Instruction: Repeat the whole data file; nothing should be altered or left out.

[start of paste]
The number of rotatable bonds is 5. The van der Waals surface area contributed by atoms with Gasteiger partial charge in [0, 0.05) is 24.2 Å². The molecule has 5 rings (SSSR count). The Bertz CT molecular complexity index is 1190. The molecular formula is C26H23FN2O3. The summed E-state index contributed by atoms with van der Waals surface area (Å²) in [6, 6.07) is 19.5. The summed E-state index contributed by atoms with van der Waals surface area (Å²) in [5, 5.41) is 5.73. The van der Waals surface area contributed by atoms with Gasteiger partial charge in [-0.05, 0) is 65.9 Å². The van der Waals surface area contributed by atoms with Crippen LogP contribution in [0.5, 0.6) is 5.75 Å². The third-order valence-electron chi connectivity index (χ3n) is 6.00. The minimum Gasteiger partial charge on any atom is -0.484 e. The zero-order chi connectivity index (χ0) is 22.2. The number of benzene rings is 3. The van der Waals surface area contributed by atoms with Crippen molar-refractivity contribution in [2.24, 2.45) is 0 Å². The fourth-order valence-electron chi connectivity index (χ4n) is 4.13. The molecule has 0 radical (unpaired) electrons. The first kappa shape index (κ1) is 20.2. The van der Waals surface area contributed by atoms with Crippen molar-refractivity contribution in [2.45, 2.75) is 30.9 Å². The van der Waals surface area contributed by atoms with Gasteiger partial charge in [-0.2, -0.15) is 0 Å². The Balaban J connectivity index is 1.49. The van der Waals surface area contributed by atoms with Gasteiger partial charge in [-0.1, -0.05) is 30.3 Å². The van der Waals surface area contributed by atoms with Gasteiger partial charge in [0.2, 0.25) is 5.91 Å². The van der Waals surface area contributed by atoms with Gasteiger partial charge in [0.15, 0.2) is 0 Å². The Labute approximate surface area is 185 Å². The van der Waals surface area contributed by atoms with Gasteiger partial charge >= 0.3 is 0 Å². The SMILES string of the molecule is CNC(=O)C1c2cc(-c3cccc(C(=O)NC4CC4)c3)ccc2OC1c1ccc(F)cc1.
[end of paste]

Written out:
The number of rotatable bonds is 5. The van der Waals surface area contributed by atoms with Gasteiger partial charge in [0, 0.05) is 24.2 Å². The molecule has 5 rings (SSSR count). The Bertz CT molecular complexity index is 1190. The molecular formula is C26H23FN2O3. The summed E-state index contributed by atoms with van der Waals surface area (Å²) in [6, 6.07) is 19.5. The summed E-state index contributed by atoms with van der Waals surface area (Å²) in [5, 5.41) is 5.73. The van der Waals surface area contributed by atoms with Gasteiger partial charge in [-0.05, 0) is 65.9 Å². The van der Waals surface area contributed by atoms with Crippen LogP contribution in [0.5, 0.6) is 5.75 Å². The third-order valence-electron chi connectivity index (χ3n) is 6.00. The minimum Gasteiger partial charge on any atom is -0.484 e. The zero-order chi connectivity index (χ0) is 22.2. The number of benzene rings is 3. The van der Waals surface area contributed by atoms with Crippen molar-refractivity contribution in [2.24, 2.45) is 0 Å². The fourth-order valence-electron chi connectivity index (χ4n) is 4.13. The molecule has 0 radical (unpaired) electrons. The first kappa shape index (κ1) is 20.2. The van der Waals surface area contributed by atoms with Crippen molar-refractivity contribution in [2.45, 2.75) is 30.9 Å². The van der Waals surface area contributed by atoms with Gasteiger partial charge in [-0.2, -0.15) is 0 Å². The Balaban J connectivity index is 1.49. The van der Waals surface area contributed by atoms with Gasteiger partial charge in [-0.1, -0.05) is 30.3 Å². The van der Waals surface area contributed by atoms with Gasteiger partial charge in [0.2, 0.25) is 5.91 Å². The van der Waals surface area contributed by atoms with Gasteiger partial charge in [0.15, 0.2) is 0 Å². The Labute approximate surface area is 185 Å². The van der Waals surface area contributed by atoms with Gasteiger partial charge >= 0.3 is 0 Å². The SMILES string of the molecule is CNC(=O)C1c2cc(-c3cccc(C(=O)NC4CC4)c3)ccc2OC1c1ccc(F)cc1.